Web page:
Grade schooler Ryonosuke (Kamiki Ryonosuke) has just moved to a small town with his father (Miura Tomokazu), a government official overseeing the area's unpopular airport construction ...
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A brother and sister share more than the standard love for each other, much more, but that is only the beginning of the extraordinary relationships which are accompanied by unusual affections and deeds all around.
Grade schooler Ryonosuke (Kamiki Ryonosuke) has just moved to a small town with his father (Miura Tomokazu), a government official overseeing the area's unpopular airport construction project. Ryonosuke finds a new friend in milk delivery boy Kohei (Sasano Yuma) who introduces him to all the local eccentrics including Hiharu (Ohgo Suzuka), a young girl who believes she can communicate with UFOs. Kohei's dad (Kohinata Fumiyo) is also pretty strange himself, a biologist who went off on an endangered species conservation crusade years ago, but suddenly returns to town. His first homecoming project: leading a protest against the airport construction and Ryonosuke's dad.
A small regional jet lands at a report airport in Southern Japan, possibly on an island. The stewardesses bow as the guests disembark and walk across the ramp to the terminal. Gradually, the stewardesses notice that one guest has wandered slightly off course and is kneeling on the tarmac. When they approach him to see what is wrong, he points out a child's shoe embedded in the concrete.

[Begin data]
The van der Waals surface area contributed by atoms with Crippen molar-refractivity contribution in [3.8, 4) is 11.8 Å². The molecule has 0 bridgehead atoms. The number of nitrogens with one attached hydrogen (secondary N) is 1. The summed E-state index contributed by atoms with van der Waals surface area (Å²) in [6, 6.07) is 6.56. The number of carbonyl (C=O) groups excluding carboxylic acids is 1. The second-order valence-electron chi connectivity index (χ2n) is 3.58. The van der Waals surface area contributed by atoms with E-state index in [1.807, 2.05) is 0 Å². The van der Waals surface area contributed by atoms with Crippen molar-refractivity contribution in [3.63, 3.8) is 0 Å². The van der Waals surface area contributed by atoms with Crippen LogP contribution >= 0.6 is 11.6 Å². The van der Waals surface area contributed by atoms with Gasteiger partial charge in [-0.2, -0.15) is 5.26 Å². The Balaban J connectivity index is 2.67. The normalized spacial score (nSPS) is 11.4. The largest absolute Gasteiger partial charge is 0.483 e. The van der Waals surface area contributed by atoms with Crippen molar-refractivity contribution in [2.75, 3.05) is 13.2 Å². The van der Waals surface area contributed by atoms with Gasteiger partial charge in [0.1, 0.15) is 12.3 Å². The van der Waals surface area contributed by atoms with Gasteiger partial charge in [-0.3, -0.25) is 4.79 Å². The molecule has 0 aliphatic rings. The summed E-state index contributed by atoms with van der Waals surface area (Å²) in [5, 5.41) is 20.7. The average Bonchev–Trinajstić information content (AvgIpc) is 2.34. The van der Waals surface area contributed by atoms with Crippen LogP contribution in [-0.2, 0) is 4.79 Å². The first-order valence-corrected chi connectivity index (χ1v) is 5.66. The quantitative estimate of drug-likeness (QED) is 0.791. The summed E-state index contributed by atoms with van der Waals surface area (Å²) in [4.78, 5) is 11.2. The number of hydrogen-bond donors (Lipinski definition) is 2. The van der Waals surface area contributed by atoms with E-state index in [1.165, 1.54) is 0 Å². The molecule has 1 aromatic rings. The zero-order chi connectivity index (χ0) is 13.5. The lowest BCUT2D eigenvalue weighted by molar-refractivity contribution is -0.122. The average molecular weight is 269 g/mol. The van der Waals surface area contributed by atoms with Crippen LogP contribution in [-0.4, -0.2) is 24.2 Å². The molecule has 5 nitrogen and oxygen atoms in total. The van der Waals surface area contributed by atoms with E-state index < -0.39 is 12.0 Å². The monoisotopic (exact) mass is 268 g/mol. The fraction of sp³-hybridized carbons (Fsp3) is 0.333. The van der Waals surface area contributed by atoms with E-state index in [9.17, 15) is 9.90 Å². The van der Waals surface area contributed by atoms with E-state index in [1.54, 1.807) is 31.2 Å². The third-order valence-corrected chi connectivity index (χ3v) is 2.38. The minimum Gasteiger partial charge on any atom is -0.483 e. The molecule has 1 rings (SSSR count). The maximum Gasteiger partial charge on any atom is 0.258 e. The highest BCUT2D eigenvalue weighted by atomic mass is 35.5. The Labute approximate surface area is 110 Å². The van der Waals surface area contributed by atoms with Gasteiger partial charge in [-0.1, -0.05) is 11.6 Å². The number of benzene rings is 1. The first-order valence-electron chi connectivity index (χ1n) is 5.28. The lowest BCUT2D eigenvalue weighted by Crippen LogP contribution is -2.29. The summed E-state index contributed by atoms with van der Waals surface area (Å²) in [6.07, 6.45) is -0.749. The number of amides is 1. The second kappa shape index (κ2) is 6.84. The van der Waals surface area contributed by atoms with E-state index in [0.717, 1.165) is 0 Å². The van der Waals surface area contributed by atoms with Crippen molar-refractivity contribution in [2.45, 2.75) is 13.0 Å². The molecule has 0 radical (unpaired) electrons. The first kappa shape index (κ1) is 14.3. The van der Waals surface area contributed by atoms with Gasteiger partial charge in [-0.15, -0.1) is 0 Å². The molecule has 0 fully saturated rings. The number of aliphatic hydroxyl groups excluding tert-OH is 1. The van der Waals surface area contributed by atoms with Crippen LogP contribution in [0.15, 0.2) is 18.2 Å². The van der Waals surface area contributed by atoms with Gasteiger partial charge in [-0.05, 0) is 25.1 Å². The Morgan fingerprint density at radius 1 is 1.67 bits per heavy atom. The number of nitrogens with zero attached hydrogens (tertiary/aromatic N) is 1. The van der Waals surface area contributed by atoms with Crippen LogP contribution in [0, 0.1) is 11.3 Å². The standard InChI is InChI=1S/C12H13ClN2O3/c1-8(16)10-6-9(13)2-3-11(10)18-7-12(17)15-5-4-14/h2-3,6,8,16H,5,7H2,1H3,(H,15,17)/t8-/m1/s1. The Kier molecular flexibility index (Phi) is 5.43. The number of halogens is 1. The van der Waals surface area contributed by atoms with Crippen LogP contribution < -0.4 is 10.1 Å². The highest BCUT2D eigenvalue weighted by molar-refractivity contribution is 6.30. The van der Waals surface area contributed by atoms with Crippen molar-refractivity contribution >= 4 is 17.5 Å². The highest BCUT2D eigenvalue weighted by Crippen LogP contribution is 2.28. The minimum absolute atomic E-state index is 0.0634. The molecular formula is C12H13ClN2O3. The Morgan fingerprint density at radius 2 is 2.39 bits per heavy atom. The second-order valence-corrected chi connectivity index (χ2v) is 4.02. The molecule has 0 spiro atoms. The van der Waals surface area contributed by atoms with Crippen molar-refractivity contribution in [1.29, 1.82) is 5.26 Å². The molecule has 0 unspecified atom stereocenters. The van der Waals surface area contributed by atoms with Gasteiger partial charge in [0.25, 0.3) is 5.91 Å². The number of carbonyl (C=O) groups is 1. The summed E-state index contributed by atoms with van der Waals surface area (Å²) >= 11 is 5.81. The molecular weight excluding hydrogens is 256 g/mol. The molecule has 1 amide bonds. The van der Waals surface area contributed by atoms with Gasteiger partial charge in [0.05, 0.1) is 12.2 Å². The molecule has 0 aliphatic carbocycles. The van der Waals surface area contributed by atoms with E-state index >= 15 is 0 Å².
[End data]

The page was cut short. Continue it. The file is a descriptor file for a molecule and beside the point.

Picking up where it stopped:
So begins a very warm and quirky fantasy movie. The rest of the movie is a flashback to before the airport was built. The very quirky local villagers are resisting the airport construction. A new construction executive arrives with his young son - who is sent to the local one room school. There are many funny and eccentric characters. Some of the sequences are lightly surreal. The main characters are children, but a wide spread of age ranges are portrayed as part of the community.
I saw this in Japan in a movie theater (no subtitles) Not sure if or when it will be released on DVD, much less released outside of Japan. One interesting aside -> for non-Japanese who are studying: for some odd reason, I felt that the clarity and articulation of the dialog in this movie was exceptionally good. Much better than anything you see on Japanese television.
For sensitive viewers: no frontal nudity, overt sex, extreme violence or extreme profanity. However, like almost everything Japanese, there are bawdy hints around the edges. For the Japanese, these are a normal part of life. Some extremely conservative American viewers might be slightly uncomfortable having to explain to their small children why certain of the women in the movie keep lifting their skirts and flapping their white underwear at passers by.
It was a very pleasant evening at the movies for me...
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